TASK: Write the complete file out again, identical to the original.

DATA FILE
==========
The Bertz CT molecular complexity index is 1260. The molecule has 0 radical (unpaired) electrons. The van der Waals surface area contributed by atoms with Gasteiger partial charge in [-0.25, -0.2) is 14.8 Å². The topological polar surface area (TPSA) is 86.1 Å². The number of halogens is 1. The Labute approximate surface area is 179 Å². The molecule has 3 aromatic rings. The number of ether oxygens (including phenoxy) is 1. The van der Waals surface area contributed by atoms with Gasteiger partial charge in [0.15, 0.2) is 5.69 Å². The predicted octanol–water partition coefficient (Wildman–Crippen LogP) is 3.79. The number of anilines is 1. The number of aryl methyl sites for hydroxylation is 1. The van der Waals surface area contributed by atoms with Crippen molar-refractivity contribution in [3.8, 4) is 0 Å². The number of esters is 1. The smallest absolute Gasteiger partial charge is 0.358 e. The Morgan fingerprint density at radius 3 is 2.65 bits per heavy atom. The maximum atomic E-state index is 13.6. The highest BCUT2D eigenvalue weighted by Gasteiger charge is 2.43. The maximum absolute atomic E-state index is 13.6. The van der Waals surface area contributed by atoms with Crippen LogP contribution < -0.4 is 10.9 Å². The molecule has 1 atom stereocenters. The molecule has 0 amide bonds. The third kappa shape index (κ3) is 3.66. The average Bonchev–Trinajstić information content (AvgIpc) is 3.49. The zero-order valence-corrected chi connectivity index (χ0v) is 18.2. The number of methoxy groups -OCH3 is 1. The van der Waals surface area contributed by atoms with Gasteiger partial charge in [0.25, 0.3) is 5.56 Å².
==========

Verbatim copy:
The Bertz CT molecular complexity index is 1260. The molecule has 0 radical (unpaired) electrons. The van der Waals surface area contributed by atoms with Gasteiger partial charge in [-0.25, -0.2) is 14.8 Å². The topological polar surface area (TPSA) is 86.1 Å². The number of halogens is 1. The Labute approximate surface area is 179 Å². The molecule has 3 aromatic rings. The number of ether oxygens (including phenoxy) is 1. The van der Waals surface area contributed by atoms with Gasteiger partial charge in [0.15, 0.2) is 5.69 Å². The predicted octanol–water partition coefficient (Wildman–Crippen LogP) is 3.79. The number of anilines is 1. The number of aryl methyl sites for hydroxylation is 1. The van der Waals surface area contributed by atoms with Crippen molar-refractivity contribution in [3.8, 4) is 0 Å². The number of esters is 1. The smallest absolute Gasteiger partial charge is 0.358 e. The Morgan fingerprint density at radius 3 is 2.65 bits per heavy atom. The maximum atomic E-state index is 13.6. The highest BCUT2D eigenvalue weighted by Gasteiger charge is 2.43. The maximum absolute atomic E-state index is 13.6. The van der Waals surface area contributed by atoms with Crippen LogP contribution < -0.4 is 10.9 Å². The molecule has 1 atom stereocenters. The molecule has 0 amide bonds. The third kappa shape index (κ3) is 3.66. The average Bonchev–Trinajstić information content (AvgIpc) is 3.49. The zero-order valence-corrected chi connectivity index (χ0v) is 18.2. The number of methoxy groups -OCH3 is 1. The van der Waals surface area contributed by atoms with Gasteiger partial charge in [0.25, 0.3) is 5.56 Å².